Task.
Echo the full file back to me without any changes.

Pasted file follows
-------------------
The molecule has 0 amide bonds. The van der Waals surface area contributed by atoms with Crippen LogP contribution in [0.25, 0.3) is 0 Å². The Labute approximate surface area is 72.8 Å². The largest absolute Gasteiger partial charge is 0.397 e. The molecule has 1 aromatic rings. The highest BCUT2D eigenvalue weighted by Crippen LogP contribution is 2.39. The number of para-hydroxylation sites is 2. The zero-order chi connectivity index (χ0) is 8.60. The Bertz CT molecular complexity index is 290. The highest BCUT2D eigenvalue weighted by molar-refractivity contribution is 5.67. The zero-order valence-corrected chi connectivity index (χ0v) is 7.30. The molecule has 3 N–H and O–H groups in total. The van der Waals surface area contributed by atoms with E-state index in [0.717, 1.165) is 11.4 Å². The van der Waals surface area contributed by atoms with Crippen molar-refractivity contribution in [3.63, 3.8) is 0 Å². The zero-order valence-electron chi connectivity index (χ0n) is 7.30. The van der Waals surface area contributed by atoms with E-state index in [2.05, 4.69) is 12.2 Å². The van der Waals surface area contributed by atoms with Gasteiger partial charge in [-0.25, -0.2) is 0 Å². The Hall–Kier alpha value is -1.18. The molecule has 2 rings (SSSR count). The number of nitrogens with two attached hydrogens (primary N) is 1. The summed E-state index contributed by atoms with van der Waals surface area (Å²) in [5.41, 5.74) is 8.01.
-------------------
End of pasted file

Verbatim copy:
The molecule has 0 amide bonds. The van der Waals surface area contributed by atoms with Crippen LogP contribution in [0.25, 0.3) is 0 Å². The Labute approximate surface area is 72.8 Å². The largest absolute Gasteiger partial charge is 0.397 e. The molecule has 1 aromatic rings. The highest BCUT2D eigenvalue weighted by Crippen LogP contribution is 2.39. The number of para-hydroxylation sites is 2. The zero-order chi connectivity index (χ0) is 8.60. The Bertz CT molecular complexity index is 290. The highest BCUT2D eigenvalue weighted by molar-refractivity contribution is 5.67. The zero-order valence-corrected chi connectivity index (χ0v) is 7.30. The molecule has 3 N–H and O–H groups in total. The van der Waals surface area contributed by atoms with E-state index in [0.717, 1.165) is 11.4 Å². The van der Waals surface area contributed by atoms with Crippen molar-refractivity contribution in [3.63, 3.8) is 0 Å². The zero-order valence-electron chi connectivity index (χ0n) is 7.30. The van der Waals surface area contributed by atoms with E-state index in [2.05, 4.69) is 12.2 Å². The van der Waals surface area contributed by atoms with Gasteiger partial charge in [-0.25, -0.2) is 0 Å². The Hall–Kier alpha value is -1.18. The molecule has 2 rings (SSSR count). The number of nitrogens with two attached hydrogens (primary N) is 1. The summed E-state index contributed by atoms with van der Waals surface area (Å²) in [5.41, 5.74) is 8.01.